Little appetite for rent control on Beacon Hill

Download Audio
The Massachusetts State House on Beacon Hill, Boston. (Robin Lubbock/WBUR)
The Massachusetts State House on Beacon Hill, Boston. (Robin Lubbock/WBUR)

Boston Mayor Michelle Wu is pressing hard to introduce rent control in the city, in hopes of stabilizing the housing market for tenants. A city-backed bill to cap rent increases at 10% on roughly half the city's rental units has been on Beacon Hill for more than a month. But it appears there's little appetite for it so far among lawmakers.

Massachusetts has had a ban on rent control for nearly 30 years, since voters narrowly outlawed it in a referendum.

But Mayor Wu has made tackling Boston’s housing affordability crisis a top priority. The City Council in March approved a home rule petition to exempt Boston from the statewide ban.

Now Wu needs approval from state lawmakers, and that is proving to be a tough slog.

Boston's home rule petition was filed by first-year state Rep. Sam Montaño (D-Jamaica Plain).

“One of the tools I feel we really need is rent stabilization,” Montaño said during an interview at the State House.

Montaño is optimistic about the bill’s chances and wants to dispel “the preconceptions and early fires that have been started” by opponents, who say rent control could hurt development and the quality of available housing.

“It’s not quite as scary as they think it is," Montaño said.

Yet, to say the bill lacks momentum is an understatement. It’s been given a number and assigned to the Joint Committee on Housing. But so far, no other lawmakers have signed on as co-sponsors. Many are reluctant to even talk about it.

The last time the question of rent control came before them — in the form of an amendment to an economic development bill in 2020 — it was roundly defeated, 23 to 136. Eleven of those "no" votes came from Boston representatives.

The arguments against the amendment were that rent control could drive up prices of non-controlled units, and that some landlords wouldn't keep up properties or make improvements without the ability to raise rents.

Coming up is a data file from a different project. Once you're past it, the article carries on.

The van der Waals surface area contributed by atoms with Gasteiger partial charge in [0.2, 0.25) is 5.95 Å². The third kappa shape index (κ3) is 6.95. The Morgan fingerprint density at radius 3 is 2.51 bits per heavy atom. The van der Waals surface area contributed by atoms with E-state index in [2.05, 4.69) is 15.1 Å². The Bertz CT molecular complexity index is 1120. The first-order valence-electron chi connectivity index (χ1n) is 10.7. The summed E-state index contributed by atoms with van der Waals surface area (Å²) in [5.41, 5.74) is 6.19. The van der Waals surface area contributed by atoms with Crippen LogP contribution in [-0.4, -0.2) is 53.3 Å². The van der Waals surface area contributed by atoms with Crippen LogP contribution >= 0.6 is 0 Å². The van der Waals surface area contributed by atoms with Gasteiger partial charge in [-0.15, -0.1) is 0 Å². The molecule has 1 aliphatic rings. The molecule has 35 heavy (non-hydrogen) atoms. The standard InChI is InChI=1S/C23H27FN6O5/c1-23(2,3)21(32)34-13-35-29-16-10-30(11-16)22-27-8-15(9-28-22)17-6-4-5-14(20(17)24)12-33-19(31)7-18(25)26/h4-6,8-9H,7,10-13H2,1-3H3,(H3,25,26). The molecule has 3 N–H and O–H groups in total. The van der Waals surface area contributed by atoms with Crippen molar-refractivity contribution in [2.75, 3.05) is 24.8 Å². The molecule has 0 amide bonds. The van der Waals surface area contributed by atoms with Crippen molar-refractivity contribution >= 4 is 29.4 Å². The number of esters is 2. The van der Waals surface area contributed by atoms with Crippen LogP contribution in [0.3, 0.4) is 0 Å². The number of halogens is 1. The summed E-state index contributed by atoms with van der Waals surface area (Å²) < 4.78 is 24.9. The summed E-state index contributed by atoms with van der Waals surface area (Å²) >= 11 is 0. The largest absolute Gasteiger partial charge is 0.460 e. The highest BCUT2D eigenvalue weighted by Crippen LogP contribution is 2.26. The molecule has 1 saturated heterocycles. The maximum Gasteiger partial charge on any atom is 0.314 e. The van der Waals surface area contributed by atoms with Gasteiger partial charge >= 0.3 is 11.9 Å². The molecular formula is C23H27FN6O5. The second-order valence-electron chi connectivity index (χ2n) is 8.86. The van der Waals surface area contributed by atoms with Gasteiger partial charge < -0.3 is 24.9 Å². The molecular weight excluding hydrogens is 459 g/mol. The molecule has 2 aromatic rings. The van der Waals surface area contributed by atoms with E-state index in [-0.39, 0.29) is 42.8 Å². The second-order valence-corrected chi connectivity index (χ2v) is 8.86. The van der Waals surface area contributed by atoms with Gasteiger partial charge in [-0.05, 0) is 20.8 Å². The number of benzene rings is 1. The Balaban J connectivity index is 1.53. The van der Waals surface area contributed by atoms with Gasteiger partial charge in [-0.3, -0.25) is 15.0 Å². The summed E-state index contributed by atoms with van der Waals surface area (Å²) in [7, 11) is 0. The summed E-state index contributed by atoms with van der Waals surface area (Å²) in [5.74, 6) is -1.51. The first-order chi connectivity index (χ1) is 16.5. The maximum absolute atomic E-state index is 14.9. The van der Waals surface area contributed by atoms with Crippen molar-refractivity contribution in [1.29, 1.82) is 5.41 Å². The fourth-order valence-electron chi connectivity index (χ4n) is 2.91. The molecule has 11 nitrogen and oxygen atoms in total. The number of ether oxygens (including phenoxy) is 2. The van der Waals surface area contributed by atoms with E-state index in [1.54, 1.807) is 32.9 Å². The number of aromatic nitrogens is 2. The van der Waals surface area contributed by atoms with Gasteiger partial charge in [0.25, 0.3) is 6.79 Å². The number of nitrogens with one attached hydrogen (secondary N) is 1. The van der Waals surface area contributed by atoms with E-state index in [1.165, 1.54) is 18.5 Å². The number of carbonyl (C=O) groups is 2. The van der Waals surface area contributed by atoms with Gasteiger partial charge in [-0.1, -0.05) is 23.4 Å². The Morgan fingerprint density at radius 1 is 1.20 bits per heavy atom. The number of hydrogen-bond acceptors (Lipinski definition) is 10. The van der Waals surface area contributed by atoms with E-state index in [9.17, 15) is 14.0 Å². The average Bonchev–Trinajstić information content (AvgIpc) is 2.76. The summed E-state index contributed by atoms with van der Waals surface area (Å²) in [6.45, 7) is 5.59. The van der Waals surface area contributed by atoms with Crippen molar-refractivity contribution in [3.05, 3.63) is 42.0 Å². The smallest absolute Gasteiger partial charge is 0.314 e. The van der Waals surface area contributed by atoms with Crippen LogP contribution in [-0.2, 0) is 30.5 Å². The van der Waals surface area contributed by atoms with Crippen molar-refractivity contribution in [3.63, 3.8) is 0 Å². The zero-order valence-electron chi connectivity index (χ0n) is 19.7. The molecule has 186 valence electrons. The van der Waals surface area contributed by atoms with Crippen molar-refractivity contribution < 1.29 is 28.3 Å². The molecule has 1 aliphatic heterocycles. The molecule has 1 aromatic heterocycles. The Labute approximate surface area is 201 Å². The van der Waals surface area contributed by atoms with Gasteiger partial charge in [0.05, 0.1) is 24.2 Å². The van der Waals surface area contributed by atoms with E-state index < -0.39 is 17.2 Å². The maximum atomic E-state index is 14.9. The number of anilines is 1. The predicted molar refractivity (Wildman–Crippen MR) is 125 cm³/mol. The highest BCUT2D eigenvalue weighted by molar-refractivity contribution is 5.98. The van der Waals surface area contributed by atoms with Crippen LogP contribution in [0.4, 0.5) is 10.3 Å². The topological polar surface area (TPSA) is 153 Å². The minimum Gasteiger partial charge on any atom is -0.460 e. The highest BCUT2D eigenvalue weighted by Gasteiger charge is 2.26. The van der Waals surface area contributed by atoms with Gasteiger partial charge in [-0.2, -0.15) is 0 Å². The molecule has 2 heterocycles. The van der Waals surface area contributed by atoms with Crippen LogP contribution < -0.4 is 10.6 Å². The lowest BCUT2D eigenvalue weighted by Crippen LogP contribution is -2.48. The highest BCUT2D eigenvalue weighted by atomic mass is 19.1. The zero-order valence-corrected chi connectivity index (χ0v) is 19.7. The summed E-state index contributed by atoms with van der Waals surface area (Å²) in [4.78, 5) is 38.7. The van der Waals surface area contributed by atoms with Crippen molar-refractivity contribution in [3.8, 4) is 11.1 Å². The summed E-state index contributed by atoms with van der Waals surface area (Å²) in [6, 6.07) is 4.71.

The fact that a roll call vote was taken on the issue less than three years ago makes it a challenge to get it to the floor this session, said House Majority Leader Mike Moran (D-Brighton). He voted in favor of the 2020 amendment that would have allowed municipalities to impose some form of rent control.

"A lot of members will say, 'What is the point of even bringing this up?' Because the overwhelming majority of us took a position on this two years ago," Moran said. "Do we bring it up every two years? There's other things we can talk about with regard to housing. Why are we letting this take up oxygen?"


The Wu Administration says it's not giving up and sees this as still "early in the process." A spokesman for the mayor says the administration is in regular communication with people on Beacon Hill, and the mayor's staff hope to make their case at a hearing soon. So far, a hearing on the bill has yet to be scheduled.

There are rumblings that a more sweeping housing bill could be taken up next year, and it might address some aspects of rent control.

But Moran cites another hurdle: Boston landlords don't want to be alone in shouldering responsibility for affordable housing.

"The solution can't be just on one municipality to figure it out," Moran said. "The solution should be, I think, more broad than that."

This segment aired on May 2, 2023.


Headshot of Steve Brown

Steve Brown Senior Reporter/Anchor
Steve Brown is a veteran broadcast journalist who serves as WBUR's senior State House reporter.



More from WBUR

Listen Live